“McGill invested in me so I am investing in McGill”

Spring 2011

Ram Panda, MEng’71, MBA’77, is a successful businessman and a committed McGill alumnus, but he was very much a stranger in a strange land when he came to Montreal from India in 1968.

“It was a whole new universe,” he says, not only in terms of starting graduate studies in Electrical Engineering, but also coping with a new culture and the Quebec winter.

“I was very fortunate, however, to work with Professor Eric Adler, PhD’66, a kind man who helped me obtain both a scholarship and a position as a teaching assistant. My parents couldn’t afford to help me, so without that assistance I wouldn’t have made it through grad school.”

Panda’s gratitude to McGill and Quebec is enormous. “The hospitality I experienced and the level of acceptance I encountered helped me to settle down quickly and integrate easily into Canadian life,” he says. “I loved the country. I told myself, ‘This is the place to be’.”

About a year after completing his studies Panda and a friend saw a business opportunity. The mini-computer revolution had enabled smaller companies to go digital. There was a dearth of software to run on the newly affordable machines, however, so the young entrepreneurs created Planmatics, which offered standardized software packages for industry.

Eye on the future

The company eventually focused on metals, pioneering algorithms and methods to facilitate processing and distribution, thereby helping distributors reduce waste and increase profits. The firm has been the dominant vendor in the U.S. since the mid-’80s, and in 2000, renamed Invera Inc., it took on the European market. Today Panda is President of Invera and the firm does business worldwide.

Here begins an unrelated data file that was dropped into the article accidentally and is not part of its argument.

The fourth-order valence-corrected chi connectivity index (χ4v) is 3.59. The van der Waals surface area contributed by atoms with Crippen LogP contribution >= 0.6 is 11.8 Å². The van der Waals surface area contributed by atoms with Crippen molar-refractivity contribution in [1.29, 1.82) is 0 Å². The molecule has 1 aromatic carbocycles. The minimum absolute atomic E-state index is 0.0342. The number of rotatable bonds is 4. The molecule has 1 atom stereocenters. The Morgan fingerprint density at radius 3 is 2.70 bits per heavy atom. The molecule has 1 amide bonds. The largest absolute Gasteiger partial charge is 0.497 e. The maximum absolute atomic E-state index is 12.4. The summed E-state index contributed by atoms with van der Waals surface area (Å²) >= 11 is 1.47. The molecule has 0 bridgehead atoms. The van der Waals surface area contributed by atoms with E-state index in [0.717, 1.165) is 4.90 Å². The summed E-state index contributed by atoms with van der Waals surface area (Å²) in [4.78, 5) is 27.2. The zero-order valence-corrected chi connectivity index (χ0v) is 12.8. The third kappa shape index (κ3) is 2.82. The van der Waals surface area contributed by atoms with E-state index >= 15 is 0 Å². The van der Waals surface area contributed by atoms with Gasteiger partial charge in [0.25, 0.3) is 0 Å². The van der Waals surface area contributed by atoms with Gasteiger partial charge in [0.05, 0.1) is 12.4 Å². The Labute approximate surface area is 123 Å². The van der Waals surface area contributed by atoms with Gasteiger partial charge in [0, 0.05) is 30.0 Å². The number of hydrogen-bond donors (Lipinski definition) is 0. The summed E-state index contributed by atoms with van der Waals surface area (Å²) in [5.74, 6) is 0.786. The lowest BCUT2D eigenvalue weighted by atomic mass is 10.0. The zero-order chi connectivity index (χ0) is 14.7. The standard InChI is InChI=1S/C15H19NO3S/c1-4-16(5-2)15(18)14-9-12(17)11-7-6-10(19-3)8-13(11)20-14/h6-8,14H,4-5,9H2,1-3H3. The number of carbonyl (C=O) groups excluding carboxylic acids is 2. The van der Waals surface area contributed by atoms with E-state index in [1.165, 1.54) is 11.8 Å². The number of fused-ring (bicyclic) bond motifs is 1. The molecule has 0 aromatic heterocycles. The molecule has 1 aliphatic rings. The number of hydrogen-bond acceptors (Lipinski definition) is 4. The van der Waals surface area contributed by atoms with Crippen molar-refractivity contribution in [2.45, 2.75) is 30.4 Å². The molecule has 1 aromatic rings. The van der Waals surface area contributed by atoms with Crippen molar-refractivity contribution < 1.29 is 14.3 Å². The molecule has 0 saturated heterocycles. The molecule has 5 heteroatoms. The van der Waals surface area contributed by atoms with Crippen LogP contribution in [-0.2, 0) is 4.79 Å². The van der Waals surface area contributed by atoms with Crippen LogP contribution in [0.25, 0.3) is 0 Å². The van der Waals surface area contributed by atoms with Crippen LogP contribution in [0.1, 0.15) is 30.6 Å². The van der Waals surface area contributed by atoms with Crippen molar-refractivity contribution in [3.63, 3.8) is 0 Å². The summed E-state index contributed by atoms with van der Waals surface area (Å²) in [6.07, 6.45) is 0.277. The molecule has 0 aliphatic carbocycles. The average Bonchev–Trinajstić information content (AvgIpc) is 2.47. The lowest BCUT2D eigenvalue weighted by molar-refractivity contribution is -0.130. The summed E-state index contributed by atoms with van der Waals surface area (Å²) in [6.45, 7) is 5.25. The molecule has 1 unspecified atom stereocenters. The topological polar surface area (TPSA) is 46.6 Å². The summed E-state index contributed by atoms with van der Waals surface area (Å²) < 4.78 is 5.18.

Panda says that the roots of his success can be traced back to the discipline and grounding he received at university. “That’s what allowed us to build a company that’s big enough today to give substantial tax revenue back to the public treasury. It gives me great satisfaction to look at the leverage that was created by the small amount of money I received as a student. We have returned so much more to society.”

While Panda enjoys looking back on his McGill years, he also has a clear eye on the future.

“I come from a country where people are happy if they can cover the basics of food and housing. But most of us in the developed world have much more than we need,” he says.

“We use immense quantities of resources to enjoy things today, but not to build things that will last for the next 100 years, and this approach comes at a great expense to the earth.”

Panda is committed to reducing his own ecological footprint, carpooling to work and using public transit regularly. But he wanted to do more to contribute to a long-term solution.

Giving back is key

“That led me to places of learning, especially universities, because they have the means to stimulate change in society. They have reservoirs of knowledge and the intellectual resources to create new knowledge, as well as international networks that connect researchers,” he says. “So it was an easy choice: McGill had invested in me, so I would invest in McGill.”

And invest he has. For years, Panda has maintained a regular routine of annual giving for general funding in the Faculty of Engineering, stressing the importance of helping the Faculty to maintain its ongoing programs.

And since 2007, he has donated time and energy as a member of Engineering’s Faculty Advisory Board, where he articulated his concern for sustainability in engineering practices and then joined with alumnus Lorne Trottier, BEng’70, MEng’73, DSc’06, in providing funding to create the Institute for Sustainability in Engineering and Design (ISEAD). You can read more about ISEAD in the Fall 2010 issue of the Dean’s Report.

Giving back to society is central to Panda’s philosophy. “The concept of supporting important causes has to be inculcated in the next generation,” he says.

“I tell my kids, ‘If you do well in life, don’t forget your obligations to society.’ We can each do something, however small, to help to ensure future generations live in a healthy world. If enough people contribute to the effort, I believe we can make a difference.”

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